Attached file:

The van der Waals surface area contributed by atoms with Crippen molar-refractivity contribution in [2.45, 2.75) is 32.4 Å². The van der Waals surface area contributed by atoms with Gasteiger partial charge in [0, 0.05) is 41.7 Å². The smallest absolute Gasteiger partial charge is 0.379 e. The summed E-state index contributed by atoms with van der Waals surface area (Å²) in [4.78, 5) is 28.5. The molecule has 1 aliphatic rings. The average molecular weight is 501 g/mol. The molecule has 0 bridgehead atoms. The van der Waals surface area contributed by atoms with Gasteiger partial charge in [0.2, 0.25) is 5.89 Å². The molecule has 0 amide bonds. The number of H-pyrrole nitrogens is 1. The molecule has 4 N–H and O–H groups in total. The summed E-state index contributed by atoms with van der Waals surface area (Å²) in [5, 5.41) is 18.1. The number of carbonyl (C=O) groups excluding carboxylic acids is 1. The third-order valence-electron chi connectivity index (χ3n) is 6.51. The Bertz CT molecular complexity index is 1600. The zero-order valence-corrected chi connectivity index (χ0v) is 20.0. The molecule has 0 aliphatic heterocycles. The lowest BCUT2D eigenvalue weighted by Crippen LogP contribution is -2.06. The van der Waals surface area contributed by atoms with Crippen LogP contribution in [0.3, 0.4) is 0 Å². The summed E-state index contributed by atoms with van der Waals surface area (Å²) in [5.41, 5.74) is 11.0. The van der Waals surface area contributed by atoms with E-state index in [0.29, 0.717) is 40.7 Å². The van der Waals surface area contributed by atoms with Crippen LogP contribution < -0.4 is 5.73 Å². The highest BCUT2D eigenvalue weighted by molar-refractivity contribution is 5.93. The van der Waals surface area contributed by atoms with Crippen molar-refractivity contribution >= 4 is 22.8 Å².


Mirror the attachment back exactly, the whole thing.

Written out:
The van der Waals surface area contributed by atoms with Crippen molar-refractivity contribution in [2.45, 2.75) is 32.4 Å². The van der Waals surface area contributed by atoms with Gasteiger partial charge in [0, 0.05) is 41.7 Å². The smallest absolute Gasteiger partial charge is 0.379 e. The summed E-state index contributed by atoms with van der Waals surface area (Å²) in [4.78, 5) is 28.5. The molecule has 1 aliphatic rings. The average molecular weight is 501 g/mol. The molecule has 0 bridgehead atoms. The van der Waals surface area contributed by atoms with Gasteiger partial charge in [0.2, 0.25) is 5.89 Å². The molecule has 0 amide bonds. The number of H-pyrrole nitrogens is 1. The molecule has 4 N–H and O–H groups in total. The summed E-state index contributed by atoms with van der Waals surface area (Å²) in [5, 5.41) is 18.1. The number of carbonyl (C=O) groups excluding carboxylic acids is 1. The third-order valence-electron chi connectivity index (χ3n) is 6.51. The Bertz CT molecular complexity index is 1600. The zero-order valence-corrected chi connectivity index (χ0v) is 20.0. The molecule has 0 aliphatic heterocycles. The lowest BCUT2D eigenvalue weighted by Crippen LogP contribution is -2.06. The van der Waals surface area contributed by atoms with Crippen LogP contribution in [0.3, 0.4) is 0 Å². The summed E-state index contributed by atoms with van der Waals surface area (Å²) in [5.41, 5.74) is 11.0. The van der Waals surface area contributed by atoms with E-state index in [0.29, 0.717) is 40.7 Å². The van der Waals surface area contributed by atoms with Crippen LogP contribution < -0.4 is 5.73 Å². The highest BCUT2D eigenvalue weighted by molar-refractivity contribution is 5.93. The van der Waals surface area contributed by atoms with Crippen molar-refractivity contribution >= 4 is 22.8 Å².